Trav­el­ing in the Mo­ment

There’s good news out there, if we know where to look for it

Business Traveler (USA) - - TALKING POINT - — Dan Booth Edi­to­rial Di­rec­tor

Here’s a tid­bit of in­for­ma­tion to add to your store­house of trivia: In ad­di­tion to the thou­sand miles per hour the Earth is spin­ning on its axis, as­tronomers tell us we’re also mov­ing around the sun at about 66,000 miles per hour. Think­ing even big­ger, our en­tire so­lar sys­tem is cir­cling the cen­ter of the Milky Way gal­axy at a mind­bog­gling 483,000 mph. That means in the five or so min­utes it takes you to read this, we all will have trav­eled a cu­mu­la­tive 45,000 miles through space – and with­out leav­ing the com­fort of our arm­chairs.

You’d think at th­ese speeds, we’d at least get our hair a lit­tle mussed. But thanks to the force of gravity which keeps us, and our hair, rel­a­tively sta­tion­ary, the ac­tual rate of travel is im­per­cep­ti­ble. And be­cause the dis­tances in­volved are so vast, the num­bers be­come al­most mean­ing­less – even at th­ese enor­mous speeds, the en­tire of hu­man his­tory cov­ers but a tiny speck of one revo­lu­tion around the gal­axy.

Now there’s some­thing com­fort­ing in know­ing all this. The es­tab­lished rhythms of the uni­verse con­trast sharply with the va­garies of ev­ery­day head­lines. Fires and earth­quakes and mon­ster storms, wars and ru­mors of wars, seem to dom­i­nate our daily diet of news, and our con­scious­ness. So know­ing“the sun’ll come out to­mor­row”(as Lit­tle Or­phan An­nie sings) gives us the hope that – de­spite ev­i­dence to the con­trary – the next day will be bet­ter than the one just past.

And in­deed there is good news to be had. A quick Google search of‘things are get­ting bet­ter facts’re­turns about 100 mil­lion hits, the vast pre­pon­der­ance of which seem to be pos­i­tive. World hunger is down, in­fant mor­tal­ity rates are de­clin­ing, vi­o­lent crime rates are de­creas­ing. Of course, th­ese are sta­tis­tics, and we all know the old saw about lies and sta­tis­tics. And what about all those pesky pes­simistic head­lines?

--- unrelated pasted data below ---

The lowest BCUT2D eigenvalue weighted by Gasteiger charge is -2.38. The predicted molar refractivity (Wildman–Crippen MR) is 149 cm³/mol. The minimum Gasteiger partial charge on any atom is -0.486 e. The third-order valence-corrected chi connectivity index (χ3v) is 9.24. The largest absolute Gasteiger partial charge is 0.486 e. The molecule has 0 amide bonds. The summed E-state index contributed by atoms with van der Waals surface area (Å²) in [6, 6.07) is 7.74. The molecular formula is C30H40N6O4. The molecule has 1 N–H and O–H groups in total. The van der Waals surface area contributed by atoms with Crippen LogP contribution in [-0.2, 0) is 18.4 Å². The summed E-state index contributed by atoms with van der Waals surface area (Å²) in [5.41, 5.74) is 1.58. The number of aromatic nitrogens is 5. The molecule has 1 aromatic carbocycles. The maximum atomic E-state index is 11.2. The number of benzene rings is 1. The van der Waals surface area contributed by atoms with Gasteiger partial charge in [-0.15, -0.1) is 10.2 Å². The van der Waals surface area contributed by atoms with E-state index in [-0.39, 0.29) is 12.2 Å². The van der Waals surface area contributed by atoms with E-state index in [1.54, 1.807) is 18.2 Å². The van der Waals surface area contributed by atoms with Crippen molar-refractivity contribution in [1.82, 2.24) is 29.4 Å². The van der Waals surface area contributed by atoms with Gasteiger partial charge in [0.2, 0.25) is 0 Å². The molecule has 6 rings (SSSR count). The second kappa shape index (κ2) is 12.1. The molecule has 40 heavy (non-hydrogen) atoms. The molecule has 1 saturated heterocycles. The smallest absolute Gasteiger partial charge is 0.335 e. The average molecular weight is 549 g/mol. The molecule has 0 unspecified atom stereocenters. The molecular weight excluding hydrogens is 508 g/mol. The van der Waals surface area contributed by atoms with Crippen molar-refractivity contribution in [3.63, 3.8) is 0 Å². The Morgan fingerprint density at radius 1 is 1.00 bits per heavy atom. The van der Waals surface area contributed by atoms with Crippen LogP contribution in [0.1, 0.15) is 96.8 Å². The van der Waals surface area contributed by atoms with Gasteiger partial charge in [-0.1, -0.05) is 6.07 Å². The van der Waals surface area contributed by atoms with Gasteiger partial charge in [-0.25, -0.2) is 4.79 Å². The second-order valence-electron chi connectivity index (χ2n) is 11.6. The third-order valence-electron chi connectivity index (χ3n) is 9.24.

“Head­lines are a poor guide to his­tory,”notes Steven Pinker, a Har­vard pro­fes­sor of psy­chol­ogy and author of the im­pos­si­bly up­beat book, The Bet­ter An­gels of Our Na­ture. Quoted in The Guardian, Pinker says,“Peo­ple’s sense of dan­ger is warped by the avail­abil­ity of mem­o­rable ex­am­ples – which is why we are more afraid of get­ting eaten by a shark than fall­ing down the stairs, though the lat­ter is like­lier to kill us.” Now there’s a happy thought. The Earth has turned the corner in its an­nual track around the sun and is hurtling at 66,000 mph down the year’s home stretch. In the north­ern hemi­sphere, that brings har­vest time and, for most of us, some cel­e­bra­tion of thanks for bounty and bless­ing. Along with friends and fam­ily and myr­iad other good things, I am thank­ful for my trav­els – for the places and the peo­ple I meet along the way, and for the op­por­tu­nity to widen my vi­sion and ex­pand my world.

The sun’ll come out to­mor­row ev­ery­where in the world, and most of us will find ways to work to­gether to leave it a bet­ter place when the sun goes down, whether it’s in China or Europe or Africa or the good ol’US of A. That’s one truth travel re­veals; re­gard­less of where we wake up, we all wake up on the same planet. So we might at well make the most of it.

Which means even in the midst of all that’s go­ing on both near and far, I’m happy to get out of my arm­chair and get on an air­plane, on a train, in a car, and speed away to my next ex­pe­ri­ence of the world.

Be­cause some­times even half a mil­lion miles an hour is just not fast enough. BT

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